In short, Twitter was hard work to use. But it was worth the effort. With most people having abandoned blogging (at least in the original sense of carrying out daily discourse), it was the last remaining option for people who like reading.

Other social media platforms like Instagram and TikTok of course won’t fill the space. I generally can’t abide videos. I’m a reader and a writer. Although Twitter embraced videos (as all platforms have had to), its core still thrived on text.

Hoping that people will return to blogging is hopeless.

So what next?

I’ll probably still use Twitter for as long as it’s practical to do so.

I will try Mastodon

I will try Mastodon, the place many people are turning to in advance of Twitter’s apparent implosion. Unfortunately I don’t have high hopes. The concept and the sign-up process is ridiculously confusing.

(It reminds me of trying to work with IndieWeb concepts. It seems like a great idea at first, but then you’re immediately slammed over the head with weird jargon and incomprehensible rules. I’ve been an avid web user for decades, I’ve built my own blogs. My profession is to work on the web. If I can’t understand it, there’s no real point in pretending that normal people might.)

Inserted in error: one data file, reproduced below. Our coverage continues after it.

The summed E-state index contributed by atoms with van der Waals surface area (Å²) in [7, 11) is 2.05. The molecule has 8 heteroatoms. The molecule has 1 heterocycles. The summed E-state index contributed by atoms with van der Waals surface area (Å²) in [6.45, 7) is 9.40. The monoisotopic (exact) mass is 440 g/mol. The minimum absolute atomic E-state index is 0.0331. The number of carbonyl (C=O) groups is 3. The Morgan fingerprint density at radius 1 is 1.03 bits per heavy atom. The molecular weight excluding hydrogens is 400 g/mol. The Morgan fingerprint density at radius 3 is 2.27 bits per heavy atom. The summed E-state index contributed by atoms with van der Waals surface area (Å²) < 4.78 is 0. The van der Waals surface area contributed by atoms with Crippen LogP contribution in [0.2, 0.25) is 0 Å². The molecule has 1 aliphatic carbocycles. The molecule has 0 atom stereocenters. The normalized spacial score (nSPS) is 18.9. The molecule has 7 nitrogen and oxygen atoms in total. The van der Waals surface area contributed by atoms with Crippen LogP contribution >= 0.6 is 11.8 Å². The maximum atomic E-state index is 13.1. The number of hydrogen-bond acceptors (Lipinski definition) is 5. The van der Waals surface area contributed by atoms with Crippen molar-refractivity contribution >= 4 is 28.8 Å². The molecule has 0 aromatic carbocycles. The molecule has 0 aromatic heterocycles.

Nevertheless, you can find my Mastodon profile here:

Duncan Stephen on Mastodon:

Still blogging

In the meantime, my blog will keep going, as it has done for nearly 20 years. My primary online presence has always been my website.

If you wish to follow me, please subscribe to my RSS feed using a service such as Feedly. Or subscribe to receive email updates.


One response to “One twit can make a service a dodo”

  1. […] publishing is having another moment right now. The new Twitter CEO’s mishandling of a service that accelerated the death of blogging, and that many have held close to their hearts for 15 years, […]